President Bush Awarded the Choir with the National Medal of Arts
As its website states, “The National Endowment for the Arts (NEA is an independent federal agency that funds and promotes artistic excellence, creativity, and innovation for the benefit of individuals and communities.” Created by the United States Congress in the late 1960s, the agency awards grants, encourages partnerships, and recognizes outstanding achievements in art. The organization, which “is the largest annual national funder of the arts in the United States,” is led by a chairman who must be appointed by the President and then confirmed by Congress.
The NEA oversees the National Medal of Arts. The award is “the highest award given to artists and arts patrons by the United States government. The National Medal of Arts is awarded by the President of the United States to individuals or groups who … are deserving of special recognition by reason of their outstanding contributions to the excellence, growth, support and availability of the arts in the United States.” Notable artists who have received the award include Clint Eastwood, Meryl Streep, George Lucas, and Angela Lansbury.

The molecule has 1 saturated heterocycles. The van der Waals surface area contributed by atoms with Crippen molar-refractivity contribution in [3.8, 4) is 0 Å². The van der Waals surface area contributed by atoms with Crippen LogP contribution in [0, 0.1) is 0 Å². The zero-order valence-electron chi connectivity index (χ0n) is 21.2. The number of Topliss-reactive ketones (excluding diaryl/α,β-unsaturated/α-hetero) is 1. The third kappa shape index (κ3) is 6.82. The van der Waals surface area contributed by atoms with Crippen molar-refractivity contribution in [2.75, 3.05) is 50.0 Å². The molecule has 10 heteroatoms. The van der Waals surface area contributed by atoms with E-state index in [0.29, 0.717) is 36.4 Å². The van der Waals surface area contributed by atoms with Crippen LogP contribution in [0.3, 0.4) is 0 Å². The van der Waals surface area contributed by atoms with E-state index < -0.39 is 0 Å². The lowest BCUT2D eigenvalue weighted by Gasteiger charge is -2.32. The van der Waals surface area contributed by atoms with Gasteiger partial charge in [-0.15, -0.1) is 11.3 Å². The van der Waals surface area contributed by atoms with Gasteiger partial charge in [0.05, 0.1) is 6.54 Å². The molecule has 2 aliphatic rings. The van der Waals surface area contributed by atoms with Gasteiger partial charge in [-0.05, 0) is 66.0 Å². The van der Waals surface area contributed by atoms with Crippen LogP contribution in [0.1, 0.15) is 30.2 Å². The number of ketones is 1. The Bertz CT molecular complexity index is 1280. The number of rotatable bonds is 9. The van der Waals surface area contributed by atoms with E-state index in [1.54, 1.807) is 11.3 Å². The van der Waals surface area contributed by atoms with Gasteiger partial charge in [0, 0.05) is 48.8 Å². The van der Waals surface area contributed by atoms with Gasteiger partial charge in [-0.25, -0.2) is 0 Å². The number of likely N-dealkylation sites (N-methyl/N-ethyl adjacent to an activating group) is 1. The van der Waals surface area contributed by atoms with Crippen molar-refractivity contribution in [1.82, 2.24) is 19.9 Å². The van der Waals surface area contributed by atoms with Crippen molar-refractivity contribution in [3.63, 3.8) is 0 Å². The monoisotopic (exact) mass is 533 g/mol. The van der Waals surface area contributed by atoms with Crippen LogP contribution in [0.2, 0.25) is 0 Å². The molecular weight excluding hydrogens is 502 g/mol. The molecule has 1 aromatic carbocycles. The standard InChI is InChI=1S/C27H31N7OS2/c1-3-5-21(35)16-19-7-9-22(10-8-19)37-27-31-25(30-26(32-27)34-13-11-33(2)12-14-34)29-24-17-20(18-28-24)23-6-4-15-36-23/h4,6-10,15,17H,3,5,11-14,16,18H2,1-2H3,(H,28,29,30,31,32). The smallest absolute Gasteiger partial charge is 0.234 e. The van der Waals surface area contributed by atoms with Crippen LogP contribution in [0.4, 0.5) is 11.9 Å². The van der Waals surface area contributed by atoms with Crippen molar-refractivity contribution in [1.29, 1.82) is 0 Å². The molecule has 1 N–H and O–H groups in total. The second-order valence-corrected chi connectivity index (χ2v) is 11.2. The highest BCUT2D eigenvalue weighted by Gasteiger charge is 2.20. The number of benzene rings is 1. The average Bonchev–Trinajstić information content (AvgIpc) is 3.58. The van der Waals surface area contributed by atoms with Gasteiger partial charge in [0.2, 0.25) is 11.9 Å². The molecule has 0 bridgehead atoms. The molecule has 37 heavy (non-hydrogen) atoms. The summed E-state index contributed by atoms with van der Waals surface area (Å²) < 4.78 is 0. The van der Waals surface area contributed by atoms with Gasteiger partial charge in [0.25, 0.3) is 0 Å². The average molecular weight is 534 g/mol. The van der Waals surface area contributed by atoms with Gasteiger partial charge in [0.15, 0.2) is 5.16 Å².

In 2003, President George W. Bush invited the Mormon Tabernacle Choir to come to Washington, D.C., and receive the prestigious National Medal of Arts. Former Choir president Mac Christensen accepted the award on behalf of the Choir. He was accompanied by Lloyd Newell, John Longhurst, Craig Jessop, Mack Wilberg, and Stan Parrish. Craig Jessop related, “President Bush said to us that this was a long-overdue recognition, not only for the Choir’s great musical contribution to our nation but for its spiritual contribution as well.”
The award is currently on display in the Tabernacle at Temple Square, along with many other awards and recognitions accumulated by the Choir over the years.